At the nearly century-old Gellert Hotel, site of a venerable spa on the west bank of the Danube, a dip into a steaming mineral bath makes a fitting start for soaking up the spirit of Budapest, Hungary's beguiling capital. The Gellert's cavernous, Art Nouveau spa first opened its doors in 1918, the year Hungary became an independent nation, after the Austro-Hungarian Empire was dissolved in the wake of World War I. The sulfurous, spring-fed baths under barrel-vaulted ceilings hark back to an ancient tradition: the Romans were first drawn to this Central European plain around A.D. 50 by the prospect of curative waters. They also hint at the city's multilayered past. Turquoise tiles and ornately carved columns evoke the Turkish Ottoman occupation (1541-1686), and Baroque-style cherubs on the walls are a salute to Austrian Hapsburg rule (1686-1918).
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Hungarian, the language spoken by my fellow bathers—business executives, politicians and pensioners—is rooted in a linguistic strain introduced around A.D. 900 by Magyar nomads from western Siberia. It shares similarities with only Finnish and Estonian and has long functioned as something of a bulwark against foreign domination. "It was very important in maintaining our national identity," says Andras Gero, the preeminent historian of Budapest. "Turks, Austrians, Germans and, more recently, Russians never could learn Hungarian."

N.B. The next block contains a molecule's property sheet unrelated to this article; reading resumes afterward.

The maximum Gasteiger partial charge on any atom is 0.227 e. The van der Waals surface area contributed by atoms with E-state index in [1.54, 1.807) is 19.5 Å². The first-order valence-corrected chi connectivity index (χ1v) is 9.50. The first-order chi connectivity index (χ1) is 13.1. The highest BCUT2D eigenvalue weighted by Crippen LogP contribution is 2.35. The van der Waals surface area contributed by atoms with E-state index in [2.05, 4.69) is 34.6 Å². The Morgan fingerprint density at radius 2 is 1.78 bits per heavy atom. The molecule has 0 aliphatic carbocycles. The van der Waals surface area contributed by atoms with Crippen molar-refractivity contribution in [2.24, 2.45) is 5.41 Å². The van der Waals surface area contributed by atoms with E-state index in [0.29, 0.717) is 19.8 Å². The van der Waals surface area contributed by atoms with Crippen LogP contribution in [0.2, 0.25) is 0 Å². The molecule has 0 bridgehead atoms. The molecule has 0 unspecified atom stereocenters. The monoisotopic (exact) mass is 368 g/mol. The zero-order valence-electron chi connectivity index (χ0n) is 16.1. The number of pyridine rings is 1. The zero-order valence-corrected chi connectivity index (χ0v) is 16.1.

From the Royal Palace, begun in the 1200s and later rebuilt in styles ranging from medieval to Baroque, to the 1859 onion-domed Great Synagogue in the former Jewish quarter at the heart of the city to the neo-Gothic 1905 Parliament, Budapest's eclectic architecture and narrow, winding streets may recall Old Europe. But the dynamism is definitely New Europe. Since Communism's fall in 1989, the pace of change on either side of the Danube—Buda on the west and Pest on the east—has been extraordinary. The city of two million is now rich with risk-taking and democracy, and the most prominent figures in politics, business and the arts seem to be uniformly young, ambitious and impatient.
"Under Communism, somebody was always managing your life, and it was quite easy to become passive," says Zsolt Hernadi. As chairman of the oil and gas conglomerate MOL, Hernadi, 45, has presided over the metamorphosis of this formerly state-owned behemoth into the country's largest private corporation. He has fired a great many employees, including 80 percent of the firm's 50 most senior managers. "Age isn't my criterion," he insists, "but frankly, I find that people who are in their 30s and 40s are more willing to move in new directions."
The new spirit is mirrored in the physical transformation of Budapest itself. City historian Andras Torok, 51, published his now-classic Budapest: A Critical Guide in 1989. "My ambition was to reveal everything about Budapest," he tells me. But no sooner had his guidebook appeared than readers began pointing out omissions—the renovated lobby of an old building, a restored statue, a new row of shops. Since then, Torok has had to update the guide five times.